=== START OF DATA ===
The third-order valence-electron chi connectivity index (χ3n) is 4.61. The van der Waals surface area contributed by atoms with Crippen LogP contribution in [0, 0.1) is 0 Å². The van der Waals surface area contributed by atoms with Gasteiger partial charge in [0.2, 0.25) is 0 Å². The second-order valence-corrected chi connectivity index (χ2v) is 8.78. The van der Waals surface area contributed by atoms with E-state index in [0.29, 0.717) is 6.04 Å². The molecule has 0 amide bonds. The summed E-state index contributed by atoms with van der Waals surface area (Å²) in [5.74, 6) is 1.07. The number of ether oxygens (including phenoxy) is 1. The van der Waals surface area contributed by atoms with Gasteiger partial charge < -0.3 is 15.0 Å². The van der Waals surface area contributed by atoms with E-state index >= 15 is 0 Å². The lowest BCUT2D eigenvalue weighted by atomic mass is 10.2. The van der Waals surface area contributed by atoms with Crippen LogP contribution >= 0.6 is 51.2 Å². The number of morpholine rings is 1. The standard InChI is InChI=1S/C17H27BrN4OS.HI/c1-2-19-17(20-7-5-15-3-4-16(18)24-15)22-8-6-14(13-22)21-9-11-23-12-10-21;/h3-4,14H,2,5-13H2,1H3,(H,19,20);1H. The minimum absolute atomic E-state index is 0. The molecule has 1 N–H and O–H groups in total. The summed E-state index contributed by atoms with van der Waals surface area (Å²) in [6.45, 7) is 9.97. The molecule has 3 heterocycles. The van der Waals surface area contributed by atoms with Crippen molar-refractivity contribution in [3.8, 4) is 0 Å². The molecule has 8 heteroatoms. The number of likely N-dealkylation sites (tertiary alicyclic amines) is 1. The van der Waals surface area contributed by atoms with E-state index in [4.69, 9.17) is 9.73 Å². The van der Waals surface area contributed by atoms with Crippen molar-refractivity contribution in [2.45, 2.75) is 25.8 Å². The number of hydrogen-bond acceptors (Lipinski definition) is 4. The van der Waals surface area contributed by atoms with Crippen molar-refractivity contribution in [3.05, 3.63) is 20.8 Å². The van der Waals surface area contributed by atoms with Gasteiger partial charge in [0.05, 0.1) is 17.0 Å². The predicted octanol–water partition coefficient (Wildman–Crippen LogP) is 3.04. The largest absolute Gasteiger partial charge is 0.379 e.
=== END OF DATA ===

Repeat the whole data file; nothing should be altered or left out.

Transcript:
The third-order valence-electron chi connectivity index (χ3n) is 4.61. The van der Waals surface area contributed by atoms with Crippen LogP contribution in [0, 0.1) is 0 Å². The van der Waals surface area contributed by atoms with Gasteiger partial charge in [0.2, 0.25) is 0 Å². The second-order valence-corrected chi connectivity index (χ2v) is 8.78. The van der Waals surface area contributed by atoms with E-state index in [0.29, 0.717) is 6.04 Å². The molecule has 0 amide bonds. The summed E-state index contributed by atoms with van der Waals surface area (Å²) in [5.74, 6) is 1.07. The number of ether oxygens (including phenoxy) is 1. The van der Waals surface area contributed by atoms with Gasteiger partial charge < -0.3 is 15.0 Å². The van der Waals surface area contributed by atoms with E-state index >= 15 is 0 Å². The lowest BCUT2D eigenvalue weighted by atomic mass is 10.2. The van der Waals surface area contributed by atoms with Crippen LogP contribution >= 0.6 is 51.2 Å². The number of morpholine rings is 1. The standard InChI is InChI=1S/C17H27BrN4OS.HI/c1-2-19-17(20-7-5-15-3-4-16(18)24-15)22-8-6-14(13-22)21-9-11-23-12-10-21;/h3-4,14H,2,5-13H2,1H3,(H,19,20);1H. The minimum absolute atomic E-state index is 0. The molecule has 1 N–H and O–H groups in total. The summed E-state index contributed by atoms with van der Waals surface area (Å²) in [6.45, 7) is 9.97. The molecule has 3 heterocycles. The van der Waals surface area contributed by atoms with Crippen molar-refractivity contribution in [3.8, 4) is 0 Å². The molecule has 8 heteroatoms. The number of likely N-dealkylation sites (tertiary alicyclic amines) is 1. The van der Waals surface area contributed by atoms with E-state index in [4.69, 9.17) is 9.73 Å². The van der Waals surface area contributed by atoms with Crippen molar-refractivity contribution in [2.45, 2.75) is 25.8 Å². The number of hydrogen-bond acceptors (Lipinski definition) is 4. The van der Waals surface area contributed by atoms with Crippen molar-refractivity contribution in [3.05, 3.63) is 20.8 Å². The van der Waals surface area contributed by atoms with Gasteiger partial charge in [0.05, 0.1) is 17.0 Å². The predicted octanol–water partition coefficient (Wildman–Crippen LogP) is 3.04. The largest absolute Gasteiger partial charge is 0.379 e.